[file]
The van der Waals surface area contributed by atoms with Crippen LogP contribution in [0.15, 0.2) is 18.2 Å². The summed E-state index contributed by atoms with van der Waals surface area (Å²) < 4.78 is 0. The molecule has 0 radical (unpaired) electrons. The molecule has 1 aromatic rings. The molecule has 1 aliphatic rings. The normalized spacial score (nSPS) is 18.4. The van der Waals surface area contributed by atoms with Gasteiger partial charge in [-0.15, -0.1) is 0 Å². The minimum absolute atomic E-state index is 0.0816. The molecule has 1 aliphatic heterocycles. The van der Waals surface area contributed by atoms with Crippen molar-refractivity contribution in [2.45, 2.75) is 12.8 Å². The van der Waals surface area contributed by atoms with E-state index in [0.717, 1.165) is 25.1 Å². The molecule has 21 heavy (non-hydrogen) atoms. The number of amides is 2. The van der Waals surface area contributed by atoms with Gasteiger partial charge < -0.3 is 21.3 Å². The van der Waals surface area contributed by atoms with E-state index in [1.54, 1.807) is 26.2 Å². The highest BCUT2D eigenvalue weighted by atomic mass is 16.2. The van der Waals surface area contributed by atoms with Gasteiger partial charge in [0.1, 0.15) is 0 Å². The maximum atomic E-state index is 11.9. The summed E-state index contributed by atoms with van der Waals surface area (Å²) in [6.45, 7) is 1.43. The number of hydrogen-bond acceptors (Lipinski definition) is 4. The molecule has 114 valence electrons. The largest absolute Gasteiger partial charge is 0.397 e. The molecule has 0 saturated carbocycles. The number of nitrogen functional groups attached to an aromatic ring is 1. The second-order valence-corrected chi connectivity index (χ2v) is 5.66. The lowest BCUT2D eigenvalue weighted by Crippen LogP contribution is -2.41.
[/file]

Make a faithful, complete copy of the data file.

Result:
The van der Waals surface area contributed by atoms with Crippen LogP contribution in [0.15, 0.2) is 18.2 Å². The summed E-state index contributed by atoms with van der Waals surface area (Å²) < 4.78 is 0. The molecule has 0 radical (unpaired) electrons. The molecule has 1 aromatic rings. The molecule has 1 aliphatic rings. The normalized spacial score (nSPS) is 18.4. The van der Waals surface area contributed by atoms with Gasteiger partial charge in [-0.15, -0.1) is 0 Å². The minimum absolute atomic E-state index is 0.0816. The molecule has 1 aliphatic heterocycles. The van der Waals surface area contributed by atoms with Crippen molar-refractivity contribution in [2.45, 2.75) is 12.8 Å². The van der Waals surface area contributed by atoms with E-state index in [0.717, 1.165) is 25.1 Å². The molecule has 21 heavy (non-hydrogen) atoms. The number of amides is 2. The van der Waals surface area contributed by atoms with Gasteiger partial charge < -0.3 is 21.3 Å². The van der Waals surface area contributed by atoms with E-state index in [1.54, 1.807) is 26.2 Å². The highest BCUT2D eigenvalue weighted by atomic mass is 16.2. The van der Waals surface area contributed by atoms with Gasteiger partial charge in [0.1, 0.15) is 0 Å². The maximum atomic E-state index is 11.9. The summed E-state index contributed by atoms with van der Waals surface area (Å²) in [6.45, 7) is 1.43. The number of hydrogen-bond acceptors (Lipinski definition) is 4. The molecule has 114 valence electrons. The largest absolute Gasteiger partial charge is 0.397 e. The molecule has 0 saturated carbocycles. The number of nitrogen functional groups attached to an aromatic ring is 1. The second-order valence-corrected chi connectivity index (χ2v) is 5.66. The lowest BCUT2D eigenvalue weighted by Crippen LogP contribution is -2.41.